No ideas but in things. The poet does not … permit himself to go beyond the thought to be discovered in the context of that with which he is dealing … The poet thinks with his poem.
The red wheelbarrow poem is rightly famous. It goes like this:
The Red Wheelbarrow
so much depends
a red wheel
glazed with rain
beside the white
To Williams, the divinity, the revelation was in the object itself. He wrote:
The particular thing … offers a finality that sends us spinning through space.
Williams’ poems are separate from autobiography, theory, philosophy, even thought. I find him to be one of the most transcendent poets that is out there. Perhaps it is because I am older now. And I have lost much. So that I can now perceive the glory in simple objects. I can see the life therein. I don’t know.
I just know that his work seems more and more relevant and awe-inspiring and interesting the older I get. I go back to him again and again. I wonder how he sees so much. I wonder at his inspiration. I love him, basically.
Here is one of my favorites of his poems. Maybe it’s because I hail from the Ocean State, I don’t know.
Flowers By the Sea
When over the flowery, sharp pasture’s
edge, unseen, the salt ocean
lifts its form – chicory and daisies
tied, released, seem hardly flowers alone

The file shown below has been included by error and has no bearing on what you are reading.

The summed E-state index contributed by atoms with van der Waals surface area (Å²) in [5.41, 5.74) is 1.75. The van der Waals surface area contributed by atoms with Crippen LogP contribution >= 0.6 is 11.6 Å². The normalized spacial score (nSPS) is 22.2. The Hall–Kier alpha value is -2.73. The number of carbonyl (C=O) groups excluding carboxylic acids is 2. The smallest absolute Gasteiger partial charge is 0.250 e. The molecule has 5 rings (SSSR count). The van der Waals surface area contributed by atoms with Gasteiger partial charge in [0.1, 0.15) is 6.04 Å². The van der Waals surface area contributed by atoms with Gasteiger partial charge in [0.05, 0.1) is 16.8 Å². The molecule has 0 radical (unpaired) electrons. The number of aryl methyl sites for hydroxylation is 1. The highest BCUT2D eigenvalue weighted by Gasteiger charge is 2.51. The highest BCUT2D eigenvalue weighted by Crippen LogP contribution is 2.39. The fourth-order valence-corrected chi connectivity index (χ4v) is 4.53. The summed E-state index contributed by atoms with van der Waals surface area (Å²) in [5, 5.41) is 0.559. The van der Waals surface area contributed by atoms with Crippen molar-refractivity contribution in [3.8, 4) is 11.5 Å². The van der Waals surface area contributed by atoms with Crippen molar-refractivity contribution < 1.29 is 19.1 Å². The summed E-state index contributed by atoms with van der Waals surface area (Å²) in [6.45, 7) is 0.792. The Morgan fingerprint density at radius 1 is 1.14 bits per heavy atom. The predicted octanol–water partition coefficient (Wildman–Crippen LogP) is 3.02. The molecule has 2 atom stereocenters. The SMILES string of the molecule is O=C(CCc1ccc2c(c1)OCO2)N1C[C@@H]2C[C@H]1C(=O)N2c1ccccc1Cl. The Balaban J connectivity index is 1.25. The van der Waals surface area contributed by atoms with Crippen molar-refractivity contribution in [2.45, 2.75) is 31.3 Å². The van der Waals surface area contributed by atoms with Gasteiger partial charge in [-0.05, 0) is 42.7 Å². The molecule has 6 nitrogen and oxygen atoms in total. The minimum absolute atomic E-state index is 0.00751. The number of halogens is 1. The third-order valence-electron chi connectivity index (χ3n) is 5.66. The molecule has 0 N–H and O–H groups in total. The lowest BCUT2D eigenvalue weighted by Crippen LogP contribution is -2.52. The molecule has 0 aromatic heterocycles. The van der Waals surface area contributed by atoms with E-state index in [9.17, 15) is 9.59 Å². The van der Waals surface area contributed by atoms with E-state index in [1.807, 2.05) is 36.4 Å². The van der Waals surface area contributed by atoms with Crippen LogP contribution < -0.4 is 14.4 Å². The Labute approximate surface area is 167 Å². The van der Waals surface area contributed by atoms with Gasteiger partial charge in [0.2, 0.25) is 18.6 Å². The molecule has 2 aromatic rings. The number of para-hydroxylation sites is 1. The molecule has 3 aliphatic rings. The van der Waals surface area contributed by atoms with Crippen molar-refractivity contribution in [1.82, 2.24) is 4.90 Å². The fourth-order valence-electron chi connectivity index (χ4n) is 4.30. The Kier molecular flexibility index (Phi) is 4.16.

but color and the movement – or the shape
perhaps – of restlessness, whereas
the sea is circled and sways
peacefully upon its plantlike stem.
Great post. I so love Williams essentialness, that’s probably not a word – essentiality? I feel like he wanted to remake the world, as you say, through the world, not with fancy tricks, just with wood, and dirt, and the few cold plums left in the icebox.
Hah, I literally squealed aloud when I saw the heading of this post! I’ve been hoping you’d get to Williams eventually. Love him. I just finished my first semester in college and one of my poetry teachers is a WCW nut (actually, his other favourite poet is Yeats!) and he was really great at explaining why he’s so important. On one of our last classes he brought in a cassette tape recording of a poetry reading Williams did. Have you heard him speak? He has this really high, amusing voice and he had the audience in stitches in between reading the poems. Before he read “This is just to say”, he says “I’ve been psychoanalyzed for this poem” in a mock sad voice. He’s hilarious.
My favourite of his is probably “The Great Figure”. Charles Demuth painted a visual interpretation of it, called “The Figure 5 in Gold” which is just a fabulous painting. Its currently my desktop, actually!
I’ve never encountered The Flowers By the Sea before.
Lovely poem, especially that last image.
Catherine – I haven’t heard him speak – that recording sounds hilarious!! I am glad to hear that you, as a college student, are not like me, grumbling about “what is the big deal about wheel barrows” – sounds like you had a great teacher!!
The Books: “The Norton Anthology of Modern and Contemporary Poetry” – Elinor Wylie
Next book on my poetry shelf: The Norton Anthology of Modern and Contemporary Poetry, edited by Jahan Ramazani, Richard Ellmann, and Robert O’Clair I love her stuff. I am not familiar with the full scope of her work, but what…